22. The VAAR does address priorities that can be translated into tiers or cascades. This citation appears to be the device for implementing the legislation: Quote 819.7004 Contracting Order of Priority. In determining the acquisition strategy applicable to an acquisition, the contracting officer shall consider, in the following order of priority, contracting preferences that ensure contracts will be awarded: (a) To SDVOSBs; (b) To VOSB, including but not limited to SDVOSBs; (c) Pursuant to— (1) Section 8(a) of the Small Business Act (15 U.S.C. 637(a)); or (2) The Historically-Underutilized Business Zone (HUBZone) Program (15 U.S.C. 657a); and (d) Pursuant to any other small business contracting preference. Unquote Also see this: Quote 815.304-70 Evaluation factor commitments. (a) VA contracting officers shall: (1) Include provisions in negotiated solicitations giving preference to offers received from VOSBs and additional preference to offers received from SDVOSBs; (2) Use past performance in meeting SDVOSB subcontracting goals as a nonprice evaluation factor in selecting offers for award; (3) Use the proposed inclusion of SDVOSBs or VOSBs as subcontractors as an evaluation factor when competitively negotiating the award of contracts or task or delivery orders; and (4) Use participation in VA’s Mentor-Protégé Program as an evaluation factor when competitively negotiating the award of contracts or task or delivery orders. (b) If an offeror proposes to use an SDVOSB or VOSB subcontractor in accordance with 852.215–70, Service-Disabled Veteran-Owned and Veteran-Owned Small Business Evaluation Factors, the contracting officer shall ensure that the offeror, if awarded the contract, actually does use the proposed subcontractor or another SDVOSB or VOSB subcontractor for that subcontract or for work of similar value. Unquote
  23. PUBLIC LAW 109–461—DEC. 22, 2006 appears to give the VA authority to do cascades.
  24. I have been searching, and this is the best I could do, so far . PUBLIC LAW 109–461—DEC. 22, 2006 appears to give the VA authority to do cascades. Specifically, Quote § 8127. Small business concerns owned and controlled by veterans: contracting goals and preferences ‘‘(i) PRIORITY FOR CONTRACTING PREFERENCES.—Preferences for awarding contracts to small business concerns shall be applied in the following order of priority: ‘‘(1) Contracts awarded pursuant to subsection (b), (c), or (d) to small business concerns owned and controlled by veterans with service-connected disabilities. ‘‘(2) Contracts awarded pursuant to subsection (b), (c), or (d) to small business concerns owned and controlled by veterans that are not covered by paragraph (1). ‘‘(3) Contracts awarded pursuant to— ‘‘(A) section 8(a) of the Small Business Act (15 U.S.C. 637(a)); or ‘‘(B) section 31 of such Act (15 U.S.C. 657a). ‘‘(4) Contracts awarded pursuant to any other small business contracting preference. Unquote https://www.va.gov/ogc/docs/pl109-461.pdf These priorities appear in a 2016 VA solicitation: Quote The proposed acquisition will be an unrestricted acquisition. Please note that this Pre-Solicitation notification informs the Small Business Community of the VA's proposed acquisition and its intent to use a cascading method for selection. Construction & Facilities Management will advertise an announcement./Request for SF330s nationwide for locations listed but not limited to Lake Worth, FL, Elwood, IL, Phoenix, AZ, Bushnell, FL, Holly, MI, Bourne, MA, San Antonio, TX, Montevallo, AL, Houston, TX. Cascading Method for Small Business Awards In accordance with FAR Subpart 19 and PL 109-461, award under this solicitation will be made on a competitive basis from a cascading method as defined below who submits a technically acceptable (as evaluated by Technical Evaluation Board), responsive offer (qualified, responsible, and meets minimum technical requirements), with a fair and reasonable price (determined by Contracting Officer), provided that there is adequate competition among such offerors. a) If there is inadequate competition and/or if the offeror does not meet our requirement based on our best value criteria for award to a SDVOSB concern, award will be made competitively to an eligible Veteran Owned Small Business (VOSB) concern. b ) If there is inadequate competition and/or if the offeror does not meet our requirement based on our best value criteria for award to a VOSB concern, award will be made competitively to an eligible 8a, HubZone, or a Woman Owned business concern. c) If there is inadequate competition and/or if the offeror does not meet our requirement based on our best value criteria for award to a 8a, HubZone, or a Woman Owned business concern, award will be made competitively to an eligible small business concern IAW FAR 19.5. Unquote https://oppex.com/notice/FBO_4ca6b4ec54319c9cf4a9eabb591a269d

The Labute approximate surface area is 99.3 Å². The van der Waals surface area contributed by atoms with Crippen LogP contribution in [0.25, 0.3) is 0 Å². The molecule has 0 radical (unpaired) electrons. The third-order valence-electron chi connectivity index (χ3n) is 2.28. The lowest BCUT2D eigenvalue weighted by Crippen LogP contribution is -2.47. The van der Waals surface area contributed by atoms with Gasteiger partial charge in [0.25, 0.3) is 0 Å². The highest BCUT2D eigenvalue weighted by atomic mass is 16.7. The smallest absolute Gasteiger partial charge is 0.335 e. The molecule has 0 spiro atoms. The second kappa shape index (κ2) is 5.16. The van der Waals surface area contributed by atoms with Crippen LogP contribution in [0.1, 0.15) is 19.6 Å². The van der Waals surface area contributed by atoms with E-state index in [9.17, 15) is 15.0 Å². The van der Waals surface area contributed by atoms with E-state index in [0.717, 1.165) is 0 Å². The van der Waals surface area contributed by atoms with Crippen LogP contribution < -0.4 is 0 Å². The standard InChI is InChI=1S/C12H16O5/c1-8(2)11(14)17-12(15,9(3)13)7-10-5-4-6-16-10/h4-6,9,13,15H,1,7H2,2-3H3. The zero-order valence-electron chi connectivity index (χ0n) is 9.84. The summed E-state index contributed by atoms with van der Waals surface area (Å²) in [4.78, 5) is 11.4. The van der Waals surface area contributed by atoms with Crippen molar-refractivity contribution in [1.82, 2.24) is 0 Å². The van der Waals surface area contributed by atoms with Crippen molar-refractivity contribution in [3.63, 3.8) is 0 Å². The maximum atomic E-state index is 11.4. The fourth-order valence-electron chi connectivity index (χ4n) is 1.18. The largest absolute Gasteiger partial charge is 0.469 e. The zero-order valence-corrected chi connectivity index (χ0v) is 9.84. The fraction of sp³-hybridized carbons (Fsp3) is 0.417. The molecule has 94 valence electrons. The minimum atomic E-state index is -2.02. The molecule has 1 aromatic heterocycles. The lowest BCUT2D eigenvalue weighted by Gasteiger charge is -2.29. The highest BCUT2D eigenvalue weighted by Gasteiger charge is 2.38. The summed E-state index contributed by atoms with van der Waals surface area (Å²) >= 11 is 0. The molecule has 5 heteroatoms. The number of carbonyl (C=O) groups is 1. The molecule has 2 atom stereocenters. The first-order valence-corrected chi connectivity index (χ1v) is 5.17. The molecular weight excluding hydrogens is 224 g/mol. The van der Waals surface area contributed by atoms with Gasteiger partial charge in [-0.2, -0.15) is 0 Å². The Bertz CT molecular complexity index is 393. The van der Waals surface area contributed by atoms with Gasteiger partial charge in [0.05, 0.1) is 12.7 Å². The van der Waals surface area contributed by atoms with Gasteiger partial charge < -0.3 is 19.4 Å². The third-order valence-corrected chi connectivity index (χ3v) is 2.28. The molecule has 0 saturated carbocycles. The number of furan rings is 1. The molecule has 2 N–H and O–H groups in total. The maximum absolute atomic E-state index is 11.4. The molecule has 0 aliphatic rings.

25. It appears that agencies must have specific statutory authority to use tiers or cascades: Quote 13 CFR 125.2 - What are SBA's and the procuring agency's responsibilities when providing contracting assistance to small businesses? (e) Multiple Award Contract – (7) Tiered evaluation of offers, or cascading. An agency cannot create a tiered evaluation of offers or “cascade” unless it has specific statutory authority to do so. This is a procedure used in negotiated acquisitions when the contracting officer establishes a tiered or cascading order of precedence for evaluating offers that is specified in the solicitation, which states that if no award can be made at the first tier, it will evaluate offers at the next lower tier, until award can be made. For example, unless the agency has specific statutory authority to do so, an agency is not permitted to state an intention to award one contract to an 8(a) BD Participant and one to a HUBZone SBC, but only if no awards are made to 8(a) BD Participants. Unquote https://www.law.cornell.edu/cfr/text/13/125.2